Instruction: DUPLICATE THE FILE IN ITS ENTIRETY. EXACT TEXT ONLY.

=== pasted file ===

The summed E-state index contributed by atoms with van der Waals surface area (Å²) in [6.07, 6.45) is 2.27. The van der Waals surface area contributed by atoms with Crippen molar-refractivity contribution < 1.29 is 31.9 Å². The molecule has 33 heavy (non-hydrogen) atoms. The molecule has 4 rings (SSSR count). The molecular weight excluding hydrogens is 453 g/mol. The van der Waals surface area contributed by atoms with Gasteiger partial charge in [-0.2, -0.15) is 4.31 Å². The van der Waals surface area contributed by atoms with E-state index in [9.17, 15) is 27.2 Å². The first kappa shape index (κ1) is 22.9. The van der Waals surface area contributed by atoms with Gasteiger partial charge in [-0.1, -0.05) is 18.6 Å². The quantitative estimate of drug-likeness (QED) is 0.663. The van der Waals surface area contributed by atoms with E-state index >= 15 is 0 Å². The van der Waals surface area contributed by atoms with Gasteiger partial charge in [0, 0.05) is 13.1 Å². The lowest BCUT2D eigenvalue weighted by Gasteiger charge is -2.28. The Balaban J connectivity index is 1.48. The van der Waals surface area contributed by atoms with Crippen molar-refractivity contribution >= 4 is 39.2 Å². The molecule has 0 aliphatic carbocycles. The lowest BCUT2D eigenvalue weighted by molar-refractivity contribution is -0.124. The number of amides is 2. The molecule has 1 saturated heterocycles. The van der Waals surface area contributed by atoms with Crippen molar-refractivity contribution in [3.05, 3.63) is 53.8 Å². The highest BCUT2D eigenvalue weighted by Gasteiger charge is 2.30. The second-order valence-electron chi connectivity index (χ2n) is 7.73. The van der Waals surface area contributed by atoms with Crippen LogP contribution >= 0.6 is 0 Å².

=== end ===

The summed E-state index contributed by atoms with van der Waals surface area (Å²) in [6.07, 6.45) is 2.27. The van der Waals surface area contributed by atoms with Crippen molar-refractivity contribution < 1.29 is 31.9 Å². The molecule has 33 heavy (non-hydrogen) atoms. The molecule has 4 rings (SSSR count). The molecular weight excluding hydrogens is 453 g/mol. The van der Waals surface area contributed by atoms with Gasteiger partial charge in [-0.2, -0.15) is 4.31 Å². The van der Waals surface area contributed by atoms with E-state index in [9.17, 15) is 27.2 Å². The first kappa shape index (κ1) is 22.9. The van der Waals surface area contributed by atoms with Gasteiger partial charge in [-0.1, -0.05) is 18.6 Å². The quantitative estimate of drug-likeness (QED) is 0.663. The van der Waals surface area contributed by atoms with E-state index >= 15 is 0 Å². The van der Waals surface area contributed by atoms with Gasteiger partial charge in [0, 0.05) is 13.1 Å². The lowest BCUT2D eigenvalue weighted by Gasteiger charge is -2.28. The Balaban J connectivity index is 1.48. The van der Waals surface area contributed by atoms with Crippen molar-refractivity contribution >= 4 is 39.2 Å². The molecule has 0 aliphatic carbocycles. The lowest BCUT2D eigenvalue weighted by molar-refractivity contribution is -0.124. The number of amides is 2. The molecule has 1 saturated heterocycles. The van der Waals surface area contributed by atoms with Crippen molar-refractivity contribution in [3.05, 3.63) is 53.8 Å². The highest BCUT2D eigenvalue weighted by Gasteiger charge is 2.30. The second-order valence-electron chi connectivity index (χ2n) is 7.73. The van der Waals surface area contributed by atoms with Crippen LogP contribution >= 0.6 is 0 Å².